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Author Topic: The Gospel of John  (Read 2207 times)
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« on: February 19, 2015, 12:02:59 AM »

BRI International Internet Yeshiva Lectures On
Overview & Introduction
given by

Les Aron Gosling, Messianic Rebbe

Extracts from Yeshiva Forum Notes 2014 & 2015

CAUTION: BRI Yeshiva notes are not available to the general public. They are not for distribution. They are not for reproduction. The notes may also bear little or no resemblance to the actual audio or video recorded BRI/IMCF Yeshiva lecture.

Copyright © BRI/IMCF 2014, 2015 All Rights Reserved Worldwide by Les Aron Gosling,
Messianic Lecturer (BRI/IMCF)


My all favourite Gospel is that written by the priestly mystic, John. It was penned by a disciple of Yeshua to prove to the Jewish priesthood, once and for all, that his Teacher Yeshua – the Nazarene King of the Jews – was and is the promised Mashiach. John's own words testify to this fact:

“But these [things that I have included in this Gospel] are written that you might believe that Yeshua is the Messiah, the Son of God: and that believing you might have life through his name” (Jn 20.31).

This is the stated purpose of the Gospel of John. The Synoptic Gospels, as I have taught for 40 years, follow a liturgical pattern based upon the annual Jewish festivals and fast days. But John is entirely different in his emphasis and is bent on the self-revelation of Yeshua as pertaining to Deity. Hence the “I AM” pronouncements found all throughout his Gospel.

I reject outright the persistent notion among academics that this Gospel is penned as a Gnostic work and that it was produced under the heavy influence of Hellenism. John's scroll is nothing of the kind. John's Gospel is entirely and thoroughly Jewish and I will illustrate this throughout this series of lectures as we journey together through this wonderful volume. This lecture is also concerned with a deliberate attempt by John – not at first perceived in a simple reading – to prove to the Jewish authorities that Yeshua was (and is) the Jewish Messiah and Saviour of the world. How he does this has been overlooked by most scholars of the biblical text!


The principal divisions of the Gospel according to John are the following:

PROLOGUE: Jn 1.1-18
BOOK OF SIGNS: Jn 1.19-12.50
EPILOGUE: The resurrection appearance in Galilee. Jn 21.1-15


What do we know of John? Well, for one thing he was the brother of James and both brothers were the sons of someone called Zebedee – and both were called by Yeshua “the sons of thunder” (Mk 3.17) mainly due to their excitable personalities. John's mother was Salome, the sister of Miriam the mother of Yeshua. I will establish this to be the case in a moment.

A simple perusal of incidents recorded in the Gospels which involved James and John reveal that they were both quite brash in their attitudes. They tended to be very angry young men, for whatever reason (Lk 9.54). Indeed, it was no accident that John wrote the Revelation! The theme of this scroll certainly suited John's personality: it's a book of judgment, blood and guts, punishment for all wrongdoers! From its contents he was most certainly in his element!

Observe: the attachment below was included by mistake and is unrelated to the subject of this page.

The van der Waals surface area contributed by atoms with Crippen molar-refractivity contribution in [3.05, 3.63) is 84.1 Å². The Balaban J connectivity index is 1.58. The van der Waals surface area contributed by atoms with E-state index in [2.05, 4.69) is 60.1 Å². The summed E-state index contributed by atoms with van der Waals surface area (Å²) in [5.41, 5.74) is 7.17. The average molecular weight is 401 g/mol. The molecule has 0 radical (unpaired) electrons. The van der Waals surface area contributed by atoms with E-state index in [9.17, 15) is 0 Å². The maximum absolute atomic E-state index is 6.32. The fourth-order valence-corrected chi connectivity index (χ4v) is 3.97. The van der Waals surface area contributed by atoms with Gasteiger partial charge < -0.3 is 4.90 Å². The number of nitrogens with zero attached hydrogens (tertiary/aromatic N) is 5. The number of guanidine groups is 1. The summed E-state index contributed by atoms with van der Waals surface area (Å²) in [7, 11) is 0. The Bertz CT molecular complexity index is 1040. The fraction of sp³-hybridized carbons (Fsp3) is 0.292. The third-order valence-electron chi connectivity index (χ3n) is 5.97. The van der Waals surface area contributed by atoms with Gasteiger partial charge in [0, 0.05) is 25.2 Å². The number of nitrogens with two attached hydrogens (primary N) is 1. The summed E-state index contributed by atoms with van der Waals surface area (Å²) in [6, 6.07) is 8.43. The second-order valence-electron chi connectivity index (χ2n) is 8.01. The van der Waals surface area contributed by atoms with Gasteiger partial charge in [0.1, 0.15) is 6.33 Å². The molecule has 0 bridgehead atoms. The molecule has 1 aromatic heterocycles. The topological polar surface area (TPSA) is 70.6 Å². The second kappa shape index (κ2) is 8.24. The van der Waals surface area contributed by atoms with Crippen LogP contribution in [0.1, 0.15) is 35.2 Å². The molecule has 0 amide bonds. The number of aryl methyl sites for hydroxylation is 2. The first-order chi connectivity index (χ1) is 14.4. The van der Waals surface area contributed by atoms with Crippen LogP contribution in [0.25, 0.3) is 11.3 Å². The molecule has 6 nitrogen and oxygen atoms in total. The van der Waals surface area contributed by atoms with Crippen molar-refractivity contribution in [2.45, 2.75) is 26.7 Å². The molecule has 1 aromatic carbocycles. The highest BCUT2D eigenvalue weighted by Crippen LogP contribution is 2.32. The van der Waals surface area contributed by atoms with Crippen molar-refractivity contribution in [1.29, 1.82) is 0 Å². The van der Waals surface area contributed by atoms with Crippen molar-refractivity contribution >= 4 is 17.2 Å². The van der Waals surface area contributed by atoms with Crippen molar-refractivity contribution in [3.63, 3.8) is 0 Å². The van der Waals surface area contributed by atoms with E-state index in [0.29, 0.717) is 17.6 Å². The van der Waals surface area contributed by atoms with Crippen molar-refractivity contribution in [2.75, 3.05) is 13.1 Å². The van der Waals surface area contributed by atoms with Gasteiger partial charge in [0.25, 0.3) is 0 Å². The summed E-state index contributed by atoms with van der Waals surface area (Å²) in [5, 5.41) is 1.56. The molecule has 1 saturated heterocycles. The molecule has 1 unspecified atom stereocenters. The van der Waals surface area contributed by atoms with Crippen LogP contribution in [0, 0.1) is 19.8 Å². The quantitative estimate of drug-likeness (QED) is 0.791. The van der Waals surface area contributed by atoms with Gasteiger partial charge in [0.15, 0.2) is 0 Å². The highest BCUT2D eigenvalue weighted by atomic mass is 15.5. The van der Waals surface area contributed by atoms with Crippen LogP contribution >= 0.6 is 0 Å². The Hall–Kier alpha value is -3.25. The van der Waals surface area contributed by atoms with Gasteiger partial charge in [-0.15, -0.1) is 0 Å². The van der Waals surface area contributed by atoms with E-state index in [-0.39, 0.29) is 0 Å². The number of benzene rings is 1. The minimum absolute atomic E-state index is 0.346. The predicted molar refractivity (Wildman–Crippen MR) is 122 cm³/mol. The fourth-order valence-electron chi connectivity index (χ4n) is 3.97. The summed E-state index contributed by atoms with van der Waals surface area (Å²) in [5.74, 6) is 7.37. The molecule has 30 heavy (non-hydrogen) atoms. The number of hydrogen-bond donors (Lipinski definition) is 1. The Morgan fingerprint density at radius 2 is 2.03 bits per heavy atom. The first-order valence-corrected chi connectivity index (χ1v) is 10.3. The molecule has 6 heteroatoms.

Recognising the nature of John's personality affords a rational reason why church authorities over the first few centuries found him, shall we say, “hard to handle.” There is little doubt that John made some harsh decisions that reflected his “passionate” volatile Mediterranean personality. Clearly, some religious folk were offended by what they may well have perceived was egocentric behaviour.

I must be honest with all my students when I share an understanding on the priestly apostle John. The Gospels show us plainly that there was no “give and take” with John. But do not take my word for it. Look at his own words as recorded in 2 Jn 10,11 – he taught that if any man came to a person's home and did not bring the exact teachings that John was relating then no one was permitted to speak with him. He made it an issue. They had to be rude and ignore the fellow. And, in no way were John's disciples permitted to say “Goodbye” (God be with you) in shutting the door in his face!

Further, consider his instructions to those of his personal assistants concerning accepting hospitality from the Gentiles. “It was in the name [of Messiah] that they went forth receiving NOTHING from the Gentile peoples” (3 Jn 7).

In other words, the great apostle expected his traveling evangelists to stay with (and to be supported by) his own Jewish adherents to the new Messianic Faith rather than by even loyal and trusted Gentile believers. How do we arrive at this conclusion?

Note this fact: Gaius is the recipient of this letter from John (3 Jn 1). John has sent representatives on a tour of the Messianic Assemblies in the region, and Gaius has gone out of his way to be hospitable toward them (3 Jn 5,6) – indeed John recognises in this letter his loyalty to his circle of faith. The reference to believing “Gentiles” in a negative way in verse 7 is without doubt the reason for treason.